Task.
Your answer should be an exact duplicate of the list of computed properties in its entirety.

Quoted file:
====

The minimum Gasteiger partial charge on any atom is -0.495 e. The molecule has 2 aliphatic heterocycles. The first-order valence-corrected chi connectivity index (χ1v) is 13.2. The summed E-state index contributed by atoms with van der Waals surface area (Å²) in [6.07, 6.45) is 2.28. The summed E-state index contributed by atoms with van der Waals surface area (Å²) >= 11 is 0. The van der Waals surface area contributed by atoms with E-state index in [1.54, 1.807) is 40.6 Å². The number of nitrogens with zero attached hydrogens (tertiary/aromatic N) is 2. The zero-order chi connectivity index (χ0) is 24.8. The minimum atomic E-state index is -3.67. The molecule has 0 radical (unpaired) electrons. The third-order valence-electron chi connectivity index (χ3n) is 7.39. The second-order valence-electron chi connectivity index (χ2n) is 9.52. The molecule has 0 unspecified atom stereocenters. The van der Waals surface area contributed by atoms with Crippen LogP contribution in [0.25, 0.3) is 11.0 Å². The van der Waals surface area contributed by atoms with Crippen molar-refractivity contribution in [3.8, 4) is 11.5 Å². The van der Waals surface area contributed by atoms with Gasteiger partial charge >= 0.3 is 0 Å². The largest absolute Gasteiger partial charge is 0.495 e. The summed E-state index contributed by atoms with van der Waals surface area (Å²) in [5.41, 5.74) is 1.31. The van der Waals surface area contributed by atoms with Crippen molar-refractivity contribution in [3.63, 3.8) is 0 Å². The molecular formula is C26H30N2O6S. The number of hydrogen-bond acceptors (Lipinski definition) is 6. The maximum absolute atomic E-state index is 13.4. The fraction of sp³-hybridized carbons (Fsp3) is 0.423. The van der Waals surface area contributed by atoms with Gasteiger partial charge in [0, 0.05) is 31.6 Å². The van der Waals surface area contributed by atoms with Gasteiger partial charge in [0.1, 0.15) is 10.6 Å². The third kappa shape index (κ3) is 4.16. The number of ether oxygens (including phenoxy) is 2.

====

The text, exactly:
The minimum Gasteiger partial charge on any atom is -0.495 e. The molecule has 2 aliphatic heterocycles. The first-order valence-corrected chi connectivity index (χ1v) is 13.2. The summed E-state index contributed by atoms with van der Waals surface area (Å²) in [6.07, 6.45) is 2.28. The summed E-state index contributed by atoms with van der Waals surface area (Å²) >= 11 is 0. The van der Waals surface area contributed by atoms with E-state index in [1.54, 1.807) is 40.6 Å². The number of nitrogens with zero attached hydrogens (tertiary/aromatic N) is 2. The zero-order chi connectivity index (χ0) is 24.8. The minimum atomic E-state index is -3.67. The molecule has 0 radical (unpaired) electrons. The third-order valence-electron chi connectivity index (χ3n) is 7.39. The second-order valence-electron chi connectivity index (χ2n) is 9.52. The molecule has 0 unspecified atom stereocenters. The van der Waals surface area contributed by atoms with Crippen LogP contribution in [0.25, 0.3) is 11.0 Å². The van der Waals surface area contributed by atoms with Crippen molar-refractivity contribution in [3.8, 4) is 11.5 Å². The van der Waals surface area contributed by atoms with Gasteiger partial charge >= 0.3 is 0 Å². The largest absolute Gasteiger partial charge is 0.495 e. The summed E-state index contributed by atoms with van der Waals surface area (Å²) in [5.41, 5.74) is 1.31. The van der Waals surface area contributed by atoms with Crippen molar-refractivity contribution in [3.63, 3.8) is 0 Å². The molecular formula is C26H30N2O6S. The number of hydrogen-bond acceptors (Lipinski definition) is 6. The maximum absolute atomic E-state index is 13.4. The fraction of sp³-hybridized carbons (Fsp3) is 0.423. The van der Waals surface area contributed by atoms with Gasteiger partial charge in [0, 0.05) is 31.6 Å². The van der Waals surface area contributed by atoms with Gasteiger partial charge in [0.1, 0.15) is 10.6 Å². The third kappa shape index (κ3) is 4.16. The number of ether oxygens (including phenoxy) is 2.